Current accounts are a vital part of our everyday finances and there are plenty deals to choose from. Some will offer us money to switch our banking to them, cash back when we make payments, or attractive rates of interest on balances. Some providers also boast of a track record of great customer service.
But despite this wide array of options, many of us stick to what we know rather than switch providers.
Which is all well and good if that means we’re generally happy with the deal we’re getting, b ut consumer groups have pointed out that rising numbers of consumer complaints about this sector would suggest otherwise, with dissatisfaction around current accounts actually on the increase.
The Competition and Markets Authority (CMA) has said it is concerned about low levels of customers shopping around and switching. It has also said there’s been very little movement over time in the dominance that the biggest banks have over the market and has raised concerns about potential barriers to newer account providers managing to make inroads.
In September last year, a new current account switching service was introduced with the aim of making it easier for people to ditch their old provider and move to a new one. The service cut the length of time it takes to switch as well as automatically moving payments linked to the old account to the new one. A guarantee under the new switching scheme also promises that consumers will not be left out of pocket if something goes wrong.
More than 1.2 million current account customers have swapped to a new provider in the first year of the scheme, marking a 22% increase on the same period a year earlier.
But campaigners say more could still be done to inject greater movement into the UK’s 65 million active personal current accounts.
So why aren’t more people switching?
Well, it could be that people are struggling to differentiate one account from another. Several reasons have been suggested by consumer campaigners for why this could be the case.
One is the notion of having current accounts which appear to be “free”. Many of us have accounts which do not charge us a monthly fee as long as we stay in credit. But in reality, this can mean that current account customers who are overdrawn are cross-subsidising wealthier customers through the fees and charges they have to pay on their debt.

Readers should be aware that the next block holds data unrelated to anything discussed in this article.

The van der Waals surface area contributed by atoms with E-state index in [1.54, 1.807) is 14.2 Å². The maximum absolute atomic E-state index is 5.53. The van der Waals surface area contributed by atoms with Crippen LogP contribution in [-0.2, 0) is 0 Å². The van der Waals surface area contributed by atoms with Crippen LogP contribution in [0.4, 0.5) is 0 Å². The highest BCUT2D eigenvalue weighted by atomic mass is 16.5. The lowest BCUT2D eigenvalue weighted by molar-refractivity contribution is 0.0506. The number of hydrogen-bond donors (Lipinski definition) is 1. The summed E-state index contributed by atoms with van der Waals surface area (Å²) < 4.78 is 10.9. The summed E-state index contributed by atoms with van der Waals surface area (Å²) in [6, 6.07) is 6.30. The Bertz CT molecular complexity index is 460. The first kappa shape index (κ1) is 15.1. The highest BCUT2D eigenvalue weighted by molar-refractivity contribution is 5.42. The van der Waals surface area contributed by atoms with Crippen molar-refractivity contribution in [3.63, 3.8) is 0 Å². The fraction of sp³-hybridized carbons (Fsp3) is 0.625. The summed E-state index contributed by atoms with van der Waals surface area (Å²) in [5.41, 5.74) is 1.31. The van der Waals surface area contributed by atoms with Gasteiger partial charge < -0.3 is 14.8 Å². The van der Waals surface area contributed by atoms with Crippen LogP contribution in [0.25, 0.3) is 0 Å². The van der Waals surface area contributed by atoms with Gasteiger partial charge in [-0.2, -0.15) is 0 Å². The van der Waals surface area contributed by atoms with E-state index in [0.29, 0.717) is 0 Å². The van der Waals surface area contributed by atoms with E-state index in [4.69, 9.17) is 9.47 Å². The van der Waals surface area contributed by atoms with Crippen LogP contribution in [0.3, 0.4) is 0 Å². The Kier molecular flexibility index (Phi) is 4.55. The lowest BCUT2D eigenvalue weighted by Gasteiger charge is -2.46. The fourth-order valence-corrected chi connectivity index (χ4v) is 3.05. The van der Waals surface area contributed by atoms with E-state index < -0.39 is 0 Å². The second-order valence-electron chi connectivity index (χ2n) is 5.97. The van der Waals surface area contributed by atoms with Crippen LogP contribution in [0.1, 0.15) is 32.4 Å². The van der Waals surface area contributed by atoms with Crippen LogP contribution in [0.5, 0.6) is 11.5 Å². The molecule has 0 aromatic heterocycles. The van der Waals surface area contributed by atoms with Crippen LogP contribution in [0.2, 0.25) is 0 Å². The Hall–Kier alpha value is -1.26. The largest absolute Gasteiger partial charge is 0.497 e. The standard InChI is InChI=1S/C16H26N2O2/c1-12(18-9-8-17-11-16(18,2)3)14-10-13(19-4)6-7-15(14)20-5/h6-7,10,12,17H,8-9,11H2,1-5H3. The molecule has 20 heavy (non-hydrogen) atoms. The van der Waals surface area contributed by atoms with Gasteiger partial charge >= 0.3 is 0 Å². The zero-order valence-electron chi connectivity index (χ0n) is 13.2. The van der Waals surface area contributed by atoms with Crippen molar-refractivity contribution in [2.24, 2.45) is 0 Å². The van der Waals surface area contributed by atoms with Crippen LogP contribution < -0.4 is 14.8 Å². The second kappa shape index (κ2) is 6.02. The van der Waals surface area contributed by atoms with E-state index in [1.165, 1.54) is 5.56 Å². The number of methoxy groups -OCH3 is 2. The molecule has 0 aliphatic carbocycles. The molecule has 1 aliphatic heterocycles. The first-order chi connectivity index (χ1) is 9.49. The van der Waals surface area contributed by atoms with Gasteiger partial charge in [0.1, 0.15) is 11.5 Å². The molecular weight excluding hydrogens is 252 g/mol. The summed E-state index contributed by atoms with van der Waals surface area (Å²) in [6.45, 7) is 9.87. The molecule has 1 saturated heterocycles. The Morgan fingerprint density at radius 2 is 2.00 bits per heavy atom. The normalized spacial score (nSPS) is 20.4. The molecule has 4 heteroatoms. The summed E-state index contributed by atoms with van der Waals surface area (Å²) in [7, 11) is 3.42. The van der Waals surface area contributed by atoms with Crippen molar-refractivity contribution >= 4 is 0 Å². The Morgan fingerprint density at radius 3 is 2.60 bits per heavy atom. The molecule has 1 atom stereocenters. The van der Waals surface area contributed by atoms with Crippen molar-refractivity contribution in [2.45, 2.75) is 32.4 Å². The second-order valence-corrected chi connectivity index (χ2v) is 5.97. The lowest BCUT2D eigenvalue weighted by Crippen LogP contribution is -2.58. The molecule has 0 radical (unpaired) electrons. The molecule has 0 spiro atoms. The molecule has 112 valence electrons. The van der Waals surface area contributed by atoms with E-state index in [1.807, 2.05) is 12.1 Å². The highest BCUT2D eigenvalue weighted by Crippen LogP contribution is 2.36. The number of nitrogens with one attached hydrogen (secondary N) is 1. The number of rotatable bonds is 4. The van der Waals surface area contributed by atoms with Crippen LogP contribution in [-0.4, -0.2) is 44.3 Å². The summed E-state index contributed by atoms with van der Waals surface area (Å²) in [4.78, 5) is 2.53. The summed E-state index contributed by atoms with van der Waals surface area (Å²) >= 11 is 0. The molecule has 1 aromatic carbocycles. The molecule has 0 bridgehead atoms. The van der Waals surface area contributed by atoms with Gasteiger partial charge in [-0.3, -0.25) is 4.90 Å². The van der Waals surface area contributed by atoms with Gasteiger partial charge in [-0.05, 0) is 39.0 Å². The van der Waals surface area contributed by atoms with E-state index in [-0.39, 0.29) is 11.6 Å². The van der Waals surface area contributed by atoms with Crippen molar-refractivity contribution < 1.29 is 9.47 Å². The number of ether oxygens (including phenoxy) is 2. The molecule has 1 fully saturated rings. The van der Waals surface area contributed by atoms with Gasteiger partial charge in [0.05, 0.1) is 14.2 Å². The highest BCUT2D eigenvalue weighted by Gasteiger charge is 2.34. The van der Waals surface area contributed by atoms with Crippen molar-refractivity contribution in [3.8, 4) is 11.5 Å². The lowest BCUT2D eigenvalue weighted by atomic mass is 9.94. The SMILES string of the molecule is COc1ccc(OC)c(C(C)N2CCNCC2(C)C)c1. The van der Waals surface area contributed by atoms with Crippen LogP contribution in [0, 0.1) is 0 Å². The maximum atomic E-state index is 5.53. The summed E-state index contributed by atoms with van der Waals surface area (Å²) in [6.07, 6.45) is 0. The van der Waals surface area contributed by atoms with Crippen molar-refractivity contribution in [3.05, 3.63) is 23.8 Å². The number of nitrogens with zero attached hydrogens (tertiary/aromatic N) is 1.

When people do go overdrawn, the way overdraft charges are levied has also been blamed for adding to customers’ confusion, making it harder for them to compare how better or worse off they’d be if they moved to another bank or building society.
Sylvia Waycot, editor at Moneyfacts.co.uk, says that she has recently seen evidence of current account providers introducing widely varying overdraft structures.
Waycot says it is “unfair” to expect consumers to work out the cost impact of an overdraft which has a daily charge for example, compared with one which displays how expensive it will be as a percentage.
It has also been suggested that more could still be done to take the “hassle factor” out of switching.
Another potential step which could make people more tempted to switch may be to offer them the chance to take their existing current account number with them when they move to a new provider. Bank account number portability is not currently available under the current account switching service.
The Financial Conduct Authority (FCA) is looking into whether more people would switch if they could port their existing account number to their new provider, as well as the likely cost this would involve.
The investigation launched by the CMA will take around a year and-a-half to complete, so it’ll be a while before any possible shake-ups come about as a result. It will firstly have to decide whether there are any problems which prevent, restrict or distort competition in the current account sector. If there are, it will come up with remedies to solve them.